Patterson: The only thing I would say is: If you want to be a woodworker, you can’t just go out and buy a saw and a piece of great wood and think that you’re going to turn it into something special. It’s the same thing with cooking. It just takes time. It takes so many hours logged to begin to get the kind of mastery that’ll allow you to execute at a high level. It’s just one of those things.

It’s like Malcolm Gladwell’s Outliers.
Patterson: Ten thousand hours, exactly. But they have to be diligent hours. You can’t just show up and go through the motions. There has to be a sense of passion and drive for a certain kind of excellence. You can’t get there quickly. You can’t rush it. I think what’s great is when people get inspired to want to go into the profession for good reasons — because they want to cook for someone, out of generosity, out of a sense of hospitality and community. It’s not possible to have too many good, committed cooks at any level … If your motivation is not to make people happy, I don’t think you’re ever going to be a good cook.

Mendes: It’s a craft about consistency. It’s about every day coming in and cleaning artichokes the same way, making the sauce the same way, and being consistent. Consistency is everything. You have to enjoy it and love doing it.

Patterson: The boringness in the kitchen is really born from a desire to give everyone the same level — not to have anyone have anything that is wrong in any way. We’re human. We fail … It’s about risk-taking and acceptance of failure. That’s the big thing for my restaurant: we’ve taken a lot of risks in a big sort of way, and they’ve largely worked out. But in little moments, we’ve tried things that haven’t worked. But if you’re not doing that, you’re not discovering new things.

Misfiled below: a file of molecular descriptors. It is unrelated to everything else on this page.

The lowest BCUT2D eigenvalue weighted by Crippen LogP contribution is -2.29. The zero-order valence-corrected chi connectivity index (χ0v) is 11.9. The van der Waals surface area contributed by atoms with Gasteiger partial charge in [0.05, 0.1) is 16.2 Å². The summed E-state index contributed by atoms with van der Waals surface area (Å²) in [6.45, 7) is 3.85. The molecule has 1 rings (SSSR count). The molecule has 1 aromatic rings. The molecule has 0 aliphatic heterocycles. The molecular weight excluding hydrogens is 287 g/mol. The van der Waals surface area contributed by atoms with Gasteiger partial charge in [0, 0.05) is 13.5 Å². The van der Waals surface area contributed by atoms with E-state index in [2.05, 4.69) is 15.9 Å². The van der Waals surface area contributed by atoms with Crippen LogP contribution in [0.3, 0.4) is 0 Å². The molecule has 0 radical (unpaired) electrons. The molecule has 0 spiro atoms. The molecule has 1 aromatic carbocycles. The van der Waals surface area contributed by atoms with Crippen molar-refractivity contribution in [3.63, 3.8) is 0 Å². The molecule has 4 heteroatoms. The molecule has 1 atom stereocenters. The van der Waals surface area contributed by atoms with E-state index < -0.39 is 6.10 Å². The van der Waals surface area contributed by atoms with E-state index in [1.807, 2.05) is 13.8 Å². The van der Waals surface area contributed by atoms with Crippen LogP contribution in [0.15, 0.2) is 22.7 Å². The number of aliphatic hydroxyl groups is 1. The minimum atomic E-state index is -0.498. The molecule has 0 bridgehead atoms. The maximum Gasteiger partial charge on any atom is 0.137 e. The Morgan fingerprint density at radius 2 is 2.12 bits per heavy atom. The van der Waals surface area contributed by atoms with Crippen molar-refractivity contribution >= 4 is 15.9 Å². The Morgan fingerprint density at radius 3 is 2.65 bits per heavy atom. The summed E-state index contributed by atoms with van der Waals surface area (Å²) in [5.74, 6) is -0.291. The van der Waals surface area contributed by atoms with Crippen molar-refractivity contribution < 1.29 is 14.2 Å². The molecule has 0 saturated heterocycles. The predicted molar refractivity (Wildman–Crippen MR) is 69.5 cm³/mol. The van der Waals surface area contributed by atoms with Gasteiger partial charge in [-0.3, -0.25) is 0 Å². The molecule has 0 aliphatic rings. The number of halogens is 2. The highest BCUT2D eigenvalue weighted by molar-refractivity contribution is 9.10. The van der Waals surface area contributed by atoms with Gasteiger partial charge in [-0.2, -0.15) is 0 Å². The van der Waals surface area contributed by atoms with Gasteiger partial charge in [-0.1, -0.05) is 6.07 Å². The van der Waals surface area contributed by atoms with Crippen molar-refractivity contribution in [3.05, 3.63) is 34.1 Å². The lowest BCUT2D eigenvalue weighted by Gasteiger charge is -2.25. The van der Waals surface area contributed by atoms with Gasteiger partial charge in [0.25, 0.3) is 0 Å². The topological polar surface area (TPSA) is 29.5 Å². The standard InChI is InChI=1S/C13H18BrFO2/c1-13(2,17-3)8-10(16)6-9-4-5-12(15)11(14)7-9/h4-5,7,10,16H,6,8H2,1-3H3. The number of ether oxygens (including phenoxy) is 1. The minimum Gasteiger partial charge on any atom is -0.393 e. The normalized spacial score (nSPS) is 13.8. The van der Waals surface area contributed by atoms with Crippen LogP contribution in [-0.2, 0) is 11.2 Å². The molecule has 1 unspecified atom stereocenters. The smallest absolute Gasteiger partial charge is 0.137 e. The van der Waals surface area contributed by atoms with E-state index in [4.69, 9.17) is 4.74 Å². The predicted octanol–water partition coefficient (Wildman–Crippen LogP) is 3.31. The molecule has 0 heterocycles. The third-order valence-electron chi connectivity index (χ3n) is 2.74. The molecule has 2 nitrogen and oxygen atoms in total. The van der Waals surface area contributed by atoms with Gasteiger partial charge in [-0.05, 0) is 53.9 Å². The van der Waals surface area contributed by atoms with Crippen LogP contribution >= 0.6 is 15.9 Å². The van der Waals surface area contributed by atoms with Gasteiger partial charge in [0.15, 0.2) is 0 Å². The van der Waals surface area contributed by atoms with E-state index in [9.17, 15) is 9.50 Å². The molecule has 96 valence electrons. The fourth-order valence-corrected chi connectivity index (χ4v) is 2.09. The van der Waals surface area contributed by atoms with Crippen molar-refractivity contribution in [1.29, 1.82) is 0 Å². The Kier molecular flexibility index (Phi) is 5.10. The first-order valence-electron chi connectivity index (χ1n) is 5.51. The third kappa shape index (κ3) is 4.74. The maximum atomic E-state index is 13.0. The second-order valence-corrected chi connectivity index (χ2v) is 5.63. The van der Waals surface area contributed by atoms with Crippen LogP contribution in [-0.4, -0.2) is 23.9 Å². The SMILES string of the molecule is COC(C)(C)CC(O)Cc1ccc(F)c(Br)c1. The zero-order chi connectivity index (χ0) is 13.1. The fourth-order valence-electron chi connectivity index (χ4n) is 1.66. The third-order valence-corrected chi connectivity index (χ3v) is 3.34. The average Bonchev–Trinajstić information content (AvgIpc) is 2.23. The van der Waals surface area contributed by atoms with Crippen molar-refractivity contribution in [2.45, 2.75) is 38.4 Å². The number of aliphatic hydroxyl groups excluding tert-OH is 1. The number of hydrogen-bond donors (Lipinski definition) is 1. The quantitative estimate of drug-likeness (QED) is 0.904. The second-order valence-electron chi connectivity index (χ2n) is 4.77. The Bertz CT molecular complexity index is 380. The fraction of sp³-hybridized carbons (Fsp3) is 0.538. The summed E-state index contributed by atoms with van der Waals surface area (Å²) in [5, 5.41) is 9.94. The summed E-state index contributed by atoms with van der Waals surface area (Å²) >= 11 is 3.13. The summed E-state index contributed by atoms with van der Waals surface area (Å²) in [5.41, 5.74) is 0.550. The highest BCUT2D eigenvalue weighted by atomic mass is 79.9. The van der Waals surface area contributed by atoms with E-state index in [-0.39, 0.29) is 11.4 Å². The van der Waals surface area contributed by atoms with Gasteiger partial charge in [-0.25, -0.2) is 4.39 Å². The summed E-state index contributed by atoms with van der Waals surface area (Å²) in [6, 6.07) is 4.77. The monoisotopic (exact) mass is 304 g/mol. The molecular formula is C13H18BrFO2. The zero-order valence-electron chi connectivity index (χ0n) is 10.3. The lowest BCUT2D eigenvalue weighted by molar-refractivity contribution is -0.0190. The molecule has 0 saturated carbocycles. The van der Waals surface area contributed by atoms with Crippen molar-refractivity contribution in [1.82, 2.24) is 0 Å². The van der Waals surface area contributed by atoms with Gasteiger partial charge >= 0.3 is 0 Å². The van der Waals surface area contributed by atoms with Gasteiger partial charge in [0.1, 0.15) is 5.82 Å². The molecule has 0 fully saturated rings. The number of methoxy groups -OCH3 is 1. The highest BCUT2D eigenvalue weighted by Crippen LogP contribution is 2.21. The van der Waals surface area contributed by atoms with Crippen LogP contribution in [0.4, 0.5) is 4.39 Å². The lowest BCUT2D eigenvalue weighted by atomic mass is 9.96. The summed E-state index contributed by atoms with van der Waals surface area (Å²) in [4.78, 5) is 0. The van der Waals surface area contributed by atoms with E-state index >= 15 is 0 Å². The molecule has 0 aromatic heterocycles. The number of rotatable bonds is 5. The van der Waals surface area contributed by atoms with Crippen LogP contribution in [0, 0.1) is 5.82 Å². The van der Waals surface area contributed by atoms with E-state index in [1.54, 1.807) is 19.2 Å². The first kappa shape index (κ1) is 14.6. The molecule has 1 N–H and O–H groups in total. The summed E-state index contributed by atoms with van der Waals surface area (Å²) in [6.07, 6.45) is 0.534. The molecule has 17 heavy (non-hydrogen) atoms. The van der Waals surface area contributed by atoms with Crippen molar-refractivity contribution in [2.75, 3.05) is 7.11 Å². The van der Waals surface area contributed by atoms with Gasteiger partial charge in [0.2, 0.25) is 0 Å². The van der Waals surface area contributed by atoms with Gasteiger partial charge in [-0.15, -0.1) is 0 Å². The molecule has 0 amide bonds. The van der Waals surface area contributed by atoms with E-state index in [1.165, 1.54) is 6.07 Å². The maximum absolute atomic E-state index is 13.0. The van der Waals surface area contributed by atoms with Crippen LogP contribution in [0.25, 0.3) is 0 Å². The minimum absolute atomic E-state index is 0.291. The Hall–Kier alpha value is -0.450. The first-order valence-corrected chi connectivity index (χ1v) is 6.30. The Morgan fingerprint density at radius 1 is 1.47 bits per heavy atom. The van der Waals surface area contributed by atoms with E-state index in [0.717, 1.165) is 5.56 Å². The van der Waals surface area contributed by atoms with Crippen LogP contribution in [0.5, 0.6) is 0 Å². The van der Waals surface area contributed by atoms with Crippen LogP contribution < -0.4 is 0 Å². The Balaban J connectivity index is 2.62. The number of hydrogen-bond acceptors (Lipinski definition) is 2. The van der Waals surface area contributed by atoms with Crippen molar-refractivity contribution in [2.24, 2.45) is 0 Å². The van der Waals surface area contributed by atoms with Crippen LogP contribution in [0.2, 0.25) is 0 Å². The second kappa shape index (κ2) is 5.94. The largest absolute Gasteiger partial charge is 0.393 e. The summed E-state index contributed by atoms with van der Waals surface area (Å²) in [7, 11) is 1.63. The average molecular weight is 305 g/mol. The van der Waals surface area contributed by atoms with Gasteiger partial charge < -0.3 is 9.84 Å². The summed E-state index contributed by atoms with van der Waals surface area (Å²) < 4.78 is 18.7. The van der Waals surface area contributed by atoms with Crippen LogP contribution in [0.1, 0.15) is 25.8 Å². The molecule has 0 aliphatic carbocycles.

Mendes: If you’re not failing, you’re not growing. I believe that strongly.

Patterson: In a funny sort of way, I think failure is intrinsic. You have to have a certain percentage of what you do just not be right, otherwise it’s too safe and you’re just going to start going backwards. I think that’s true that, as a restaurant gets older, it can get complacent. You have to fight against that every day, and come in and say, How can we be a little bit better than we were yesterday?

Mendes: Right on.

BFFs.Photo: Liz Clayman

George Mendes and Daniel Patterson on Restaurant Milestones and the Appeal of